Security information and event management (SIEM) is a solution for threat detection, risk prevention, and cyber security best practices. According to IBM, the average cost of a data breach is now $3.4 million, and experts say the cost of cybercrime is reaching $6 trillion annually, and that number continues to grow. New methods to breach systems are always evolving, and so are the efforts to proactively prevent them. In this guide, we’ll delve into what SIEM is, how it works, major benefits, and what to look for in a modern SIEM solution.
SIEM stands for Security Information and Event Management, and is essentially security software that aggregates logs and event data generated by all users, servers, networking devices, and firewalls in order to monitor and analyze all security-related events in an organization’s infrastructure.
Similarly referred to as SIM or SEM, these have often been used interchangeably.
In recent years, SIEM has become a combination of SIM and SEM, and the general term describing everything from event log management and analysis, to actioning and reporting on security events.
The first process is collecting event data that is generated by host systems, security devices, and applications throughout an organization's infrastructure and aggregating them into a centralized platform. Learn more about event sourcing
The SIEM software then detects and categorizes the data so that it can easily recognize security incidents and events (malware, security attacks, password resets, unauthorized access).
The ability for SIEM to be efficient and correct at matching logs and events generated by multiple sources, resolve duplicates, false positives is important. When security incidents happen, the stakeholders who manage the IT infrastructure will want the simplest and most accurate set of information that they can act on.
SIEM solutions offer dashboard interfaces, notifications, alerts and reports that are made available depending on the conditions, rules and events.
Security operations in the organization would action upon these notifications and also rely on the analysis and reporting capabilities of SIEM to learn and make their systems more secure.
In order to stay ahead of threats, risks, and attackers, modern SIEM software moves beyond simple log data to include advanced analytics.
Through artificial intelligence and machine learning, the best SIEM solution should include advanced analytics so your organization can stay ahead of attackers.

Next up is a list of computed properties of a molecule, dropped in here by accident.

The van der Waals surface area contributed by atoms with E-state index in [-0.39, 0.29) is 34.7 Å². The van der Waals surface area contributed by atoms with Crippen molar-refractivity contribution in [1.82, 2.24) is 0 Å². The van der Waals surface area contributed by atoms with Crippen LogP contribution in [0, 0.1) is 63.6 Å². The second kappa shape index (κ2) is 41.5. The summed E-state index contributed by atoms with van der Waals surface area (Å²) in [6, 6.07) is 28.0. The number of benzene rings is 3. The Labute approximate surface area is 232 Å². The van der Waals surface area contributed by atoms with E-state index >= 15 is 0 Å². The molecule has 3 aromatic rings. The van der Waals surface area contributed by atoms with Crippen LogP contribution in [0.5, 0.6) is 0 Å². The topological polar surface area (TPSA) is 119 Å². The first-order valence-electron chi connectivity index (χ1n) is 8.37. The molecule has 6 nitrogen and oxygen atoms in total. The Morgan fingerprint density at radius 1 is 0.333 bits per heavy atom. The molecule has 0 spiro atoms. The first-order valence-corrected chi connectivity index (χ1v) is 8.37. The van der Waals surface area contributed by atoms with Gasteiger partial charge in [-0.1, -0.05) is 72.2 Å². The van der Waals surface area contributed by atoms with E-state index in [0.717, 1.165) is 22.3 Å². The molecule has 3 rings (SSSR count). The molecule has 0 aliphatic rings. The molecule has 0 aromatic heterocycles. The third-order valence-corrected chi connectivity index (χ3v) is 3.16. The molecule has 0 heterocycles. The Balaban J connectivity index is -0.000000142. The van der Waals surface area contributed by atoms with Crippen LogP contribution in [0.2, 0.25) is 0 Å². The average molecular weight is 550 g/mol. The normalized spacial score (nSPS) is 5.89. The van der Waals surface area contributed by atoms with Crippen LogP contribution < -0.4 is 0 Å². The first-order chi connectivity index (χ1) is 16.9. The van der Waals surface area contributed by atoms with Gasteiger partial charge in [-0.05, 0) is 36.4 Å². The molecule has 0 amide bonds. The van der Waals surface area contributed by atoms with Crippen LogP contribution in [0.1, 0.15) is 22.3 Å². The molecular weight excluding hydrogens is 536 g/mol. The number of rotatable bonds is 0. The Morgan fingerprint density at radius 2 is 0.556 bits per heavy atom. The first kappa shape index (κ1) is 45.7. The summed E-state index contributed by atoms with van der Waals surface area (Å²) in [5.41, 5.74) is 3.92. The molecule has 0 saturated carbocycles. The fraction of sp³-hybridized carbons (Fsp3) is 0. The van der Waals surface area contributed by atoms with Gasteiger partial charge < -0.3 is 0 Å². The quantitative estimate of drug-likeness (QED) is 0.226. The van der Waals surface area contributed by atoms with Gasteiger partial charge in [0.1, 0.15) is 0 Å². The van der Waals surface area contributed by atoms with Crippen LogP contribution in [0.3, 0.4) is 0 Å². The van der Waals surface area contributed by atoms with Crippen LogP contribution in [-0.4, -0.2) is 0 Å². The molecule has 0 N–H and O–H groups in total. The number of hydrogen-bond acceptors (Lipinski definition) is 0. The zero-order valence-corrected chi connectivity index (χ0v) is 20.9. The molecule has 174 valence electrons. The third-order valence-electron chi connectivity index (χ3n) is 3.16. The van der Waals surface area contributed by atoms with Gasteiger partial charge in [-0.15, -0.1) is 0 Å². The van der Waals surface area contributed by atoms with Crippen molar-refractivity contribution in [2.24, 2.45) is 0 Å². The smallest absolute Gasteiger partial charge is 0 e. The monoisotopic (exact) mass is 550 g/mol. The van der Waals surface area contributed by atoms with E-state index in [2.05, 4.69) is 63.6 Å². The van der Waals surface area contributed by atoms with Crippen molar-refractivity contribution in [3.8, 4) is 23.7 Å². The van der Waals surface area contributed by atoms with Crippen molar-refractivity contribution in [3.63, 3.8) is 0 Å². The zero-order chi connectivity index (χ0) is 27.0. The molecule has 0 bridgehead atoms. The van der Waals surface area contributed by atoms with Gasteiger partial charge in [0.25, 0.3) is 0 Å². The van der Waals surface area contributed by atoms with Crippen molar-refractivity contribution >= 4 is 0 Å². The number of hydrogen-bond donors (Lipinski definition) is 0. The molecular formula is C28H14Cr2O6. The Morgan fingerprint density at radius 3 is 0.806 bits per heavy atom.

Legacy SIEM offerings used to assume that all the enterprise infrastructure was hosted within the company. Today, companies are quickly shifting to cloud, multi-cloud, and hybrid cloud infrastructures. The right SIEM solutions must be able to function across any infrastructure with full flexibility.
With the right data collected across the organization, possible security threats would be flagged and actioned upon before breaches happen. Threat detection, intelligence of false positives all help the company be prepared.
When incidents do happen, the data, event and activity correlation will help provide lessons and learnings which can be fed back into the SIEM solutions for better prevention of future breaches.
The first step to resolve a security incident is to be alerted as soon as possible and then quickly respond. IT departments benefit from an SIEM solution that can detect fraudulent, anomalous behavior quickly from across the organization.
The ability to aggregate and analyze logs and events from all devices, users, applications and servers help surface issues quicker and help the organization focus on their work and not the fear of intruders and breaches. They also serve to keep the company compliant and support forensics investigations.
Most organizations have agreed to varying degrees of regulation and compliance to keep certain information private and protected. Other regulations require tracking of who has access and when. SIEM solutions help organizations have both a real-time and historic view of access to data and stay compliant.
The nature of security incidents is that a lot of damage can be done in a short period of time. The ability for the right people across departments to be alerted and play an active role in isolating, containing, stopping the incident benefits everyone.
When different parts of the business have the same access and visibility to data, there is more cooperation to corporate wide goals of security and compliance.
Security breaches cost companies millions of dollars. Prepared IT organizations put SIEM high in priority because preventing security incidents and reducing downtime allows your organization to focus on revenue generating goals.